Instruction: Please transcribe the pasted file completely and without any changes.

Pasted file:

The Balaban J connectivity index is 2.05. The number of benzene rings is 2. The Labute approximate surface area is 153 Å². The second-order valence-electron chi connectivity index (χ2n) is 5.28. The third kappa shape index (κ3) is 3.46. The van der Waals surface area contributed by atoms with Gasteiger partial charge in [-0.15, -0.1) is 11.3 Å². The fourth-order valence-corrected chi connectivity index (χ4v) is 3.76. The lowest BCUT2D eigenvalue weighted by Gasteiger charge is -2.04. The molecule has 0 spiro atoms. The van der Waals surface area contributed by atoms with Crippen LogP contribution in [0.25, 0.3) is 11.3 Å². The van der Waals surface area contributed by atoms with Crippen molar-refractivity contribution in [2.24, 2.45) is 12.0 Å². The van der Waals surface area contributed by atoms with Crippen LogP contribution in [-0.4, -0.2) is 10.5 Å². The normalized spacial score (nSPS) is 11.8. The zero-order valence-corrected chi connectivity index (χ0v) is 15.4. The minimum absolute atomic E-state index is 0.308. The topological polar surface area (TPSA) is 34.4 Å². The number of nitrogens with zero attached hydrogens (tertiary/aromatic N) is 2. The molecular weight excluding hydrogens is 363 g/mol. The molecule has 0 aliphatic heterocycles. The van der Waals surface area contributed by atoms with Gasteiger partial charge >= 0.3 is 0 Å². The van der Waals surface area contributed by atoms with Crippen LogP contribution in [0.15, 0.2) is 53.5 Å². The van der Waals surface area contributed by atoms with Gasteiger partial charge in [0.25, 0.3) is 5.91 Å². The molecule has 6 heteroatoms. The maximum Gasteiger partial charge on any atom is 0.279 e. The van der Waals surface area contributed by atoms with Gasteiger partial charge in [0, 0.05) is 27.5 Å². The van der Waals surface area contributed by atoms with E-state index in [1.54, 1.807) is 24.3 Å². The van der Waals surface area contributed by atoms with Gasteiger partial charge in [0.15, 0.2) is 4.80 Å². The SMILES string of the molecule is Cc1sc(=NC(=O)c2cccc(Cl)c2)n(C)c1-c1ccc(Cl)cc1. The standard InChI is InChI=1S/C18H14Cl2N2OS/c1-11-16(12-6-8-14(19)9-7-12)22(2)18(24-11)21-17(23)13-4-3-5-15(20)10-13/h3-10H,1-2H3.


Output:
The Balaban J connectivity index is 2.05. The number of benzene rings is 2. The Labute approximate surface area is 153 Å². The second-order valence-electron chi connectivity index (χ2n) is 5.28. The third kappa shape index (κ3) is 3.46. The van der Waals surface area contributed by atoms with Gasteiger partial charge in [-0.15, -0.1) is 11.3 Å². The fourth-order valence-corrected chi connectivity index (χ4v) is 3.76. The lowest BCUT2D eigenvalue weighted by Gasteiger charge is -2.04. The molecule has 0 spiro atoms. The van der Waals surface area contributed by atoms with Crippen LogP contribution in [0.25, 0.3) is 11.3 Å². The van der Waals surface area contributed by atoms with Crippen molar-refractivity contribution in [2.24, 2.45) is 12.0 Å². The van der Waals surface area contributed by atoms with Crippen LogP contribution in [-0.4, -0.2) is 10.5 Å². The normalized spacial score (nSPS) is 11.8. The zero-order valence-corrected chi connectivity index (χ0v) is 15.4. The minimum absolute atomic E-state index is 0.308. The topological polar surface area (TPSA) is 34.4 Å². The number of nitrogens with zero attached hydrogens (tertiary/aromatic N) is 2. The molecular weight excluding hydrogens is 363 g/mol. The molecule has 0 aliphatic heterocycles. The van der Waals surface area contributed by atoms with Gasteiger partial charge >= 0.3 is 0 Å². The van der Waals surface area contributed by atoms with Crippen LogP contribution in [0.15, 0.2) is 53.5 Å². The van der Waals surface area contributed by atoms with Gasteiger partial charge in [0.25, 0.3) is 5.91 Å². The molecule has 6 heteroatoms. The maximum Gasteiger partial charge on any atom is 0.279 e. The van der Waals surface area contributed by atoms with Gasteiger partial charge in [0, 0.05) is 27.5 Å². The van der Waals surface area contributed by atoms with E-state index in [1.54, 1.807) is 24.3 Å². The van der Waals surface area contributed by atoms with Gasteiger partial charge in [0.15, 0.2) is 4.80 Å². The SMILES string of the molecule is Cc1sc(=NC(=O)c2cccc(Cl)c2)n(C)c1-c1ccc(Cl)cc1. The standard InChI is InChI=1S/C18H14Cl2N2OS/c1-11-16(12-6-8-14(19)9-7-12)22(2)18(24-11)21-17(23)13-4-3-5-15(20)10-13/h3-10H,1-2H3.